15. Here’s my recently-shelved response to Pursell’s comment on my site:

    Look, Robert. Life isn’t easy. Education isn’t easy. It requires determination, discipline, and hard work. Your point-of-view is best summarized by the following quotes:

    1. “But ultimately, how could you blame me? I’m not the only one doing it. A recent University of Kentucky study showed that 50 percent of college students had used some sort of study drug by the time they graduated. That number jumped to 80 percent when considering only members of sororities and fraternities.”

    This statement is an appeal to popularity, a justification for prescription drug abuse based on conformity to accepted social standards. It’s like saying, “Everyone else is doing it, and thus so can I”. Furthermore, the numbers you used in that study you improperly referenced don’t even mention things like “80%” or “overall usage”. If you don’t believe me, check the link (which I cited in my article) below:

    “Adderall is Definitely Not a Drug: Justifications for the Illegal Use of ADHD Stimulants”:

    http://www.uky.edu/~addesa01/documents/AdderallisDefinitelyNotaDrug.pdf

    This bandwagon fallacy is repeated in the Staff Editorial (http://www.themiamihurricane.com/2012/11/11/magic-pill-can-enhance-focus-drive/):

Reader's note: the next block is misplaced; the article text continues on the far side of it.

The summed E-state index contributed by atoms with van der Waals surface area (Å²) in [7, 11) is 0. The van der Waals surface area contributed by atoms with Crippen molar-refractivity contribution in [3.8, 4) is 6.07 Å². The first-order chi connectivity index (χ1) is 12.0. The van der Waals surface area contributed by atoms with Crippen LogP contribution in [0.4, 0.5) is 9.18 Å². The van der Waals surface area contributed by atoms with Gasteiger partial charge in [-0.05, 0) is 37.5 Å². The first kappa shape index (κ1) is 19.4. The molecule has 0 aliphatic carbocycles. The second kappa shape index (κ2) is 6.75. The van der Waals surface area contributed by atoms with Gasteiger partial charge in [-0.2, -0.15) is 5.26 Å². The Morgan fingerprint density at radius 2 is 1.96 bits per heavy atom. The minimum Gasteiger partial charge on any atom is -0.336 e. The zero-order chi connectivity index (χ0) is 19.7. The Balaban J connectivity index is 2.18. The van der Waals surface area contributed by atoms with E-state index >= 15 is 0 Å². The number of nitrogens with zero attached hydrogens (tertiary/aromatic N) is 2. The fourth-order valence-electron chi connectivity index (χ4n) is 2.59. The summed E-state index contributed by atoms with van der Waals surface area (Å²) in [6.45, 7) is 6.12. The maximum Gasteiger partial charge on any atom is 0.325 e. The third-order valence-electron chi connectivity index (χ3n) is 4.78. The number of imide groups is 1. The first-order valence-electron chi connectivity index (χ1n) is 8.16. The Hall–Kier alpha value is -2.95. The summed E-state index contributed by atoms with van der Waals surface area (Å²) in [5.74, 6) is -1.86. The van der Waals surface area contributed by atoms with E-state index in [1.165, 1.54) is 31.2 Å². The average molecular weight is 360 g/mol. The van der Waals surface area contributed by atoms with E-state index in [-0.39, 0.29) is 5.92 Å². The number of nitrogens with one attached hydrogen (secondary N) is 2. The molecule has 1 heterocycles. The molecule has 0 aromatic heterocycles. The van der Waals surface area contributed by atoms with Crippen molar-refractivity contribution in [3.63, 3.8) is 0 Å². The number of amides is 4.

“A New York Times study found that the majority of students who take Adderall illegally do so to be more competitive in school. This makes perfect sense; the bar for students is constantly being raised, pushing them to be smarter, faster and stronger. But some students can’t meet these standards without a little help from Sir Adderall.

    The 2009 National Survey on Drug Use and Health found that 6.4 percent of full-time college students ages 18 to 22 had misused Adderall. The survey also found that college students fake symptoms in order to get prescriptions. Faking an attention disorder is extremely easy because blood tests can’t prove the diagnosis.”

    However, the Editorial’s argument makes less sense than yours because it cites numbers far smaller than 80%. How does following the 6.4% sound? Pretty stupid from a numerical perspective, right? That barely constitutes a minority, let alone a majority.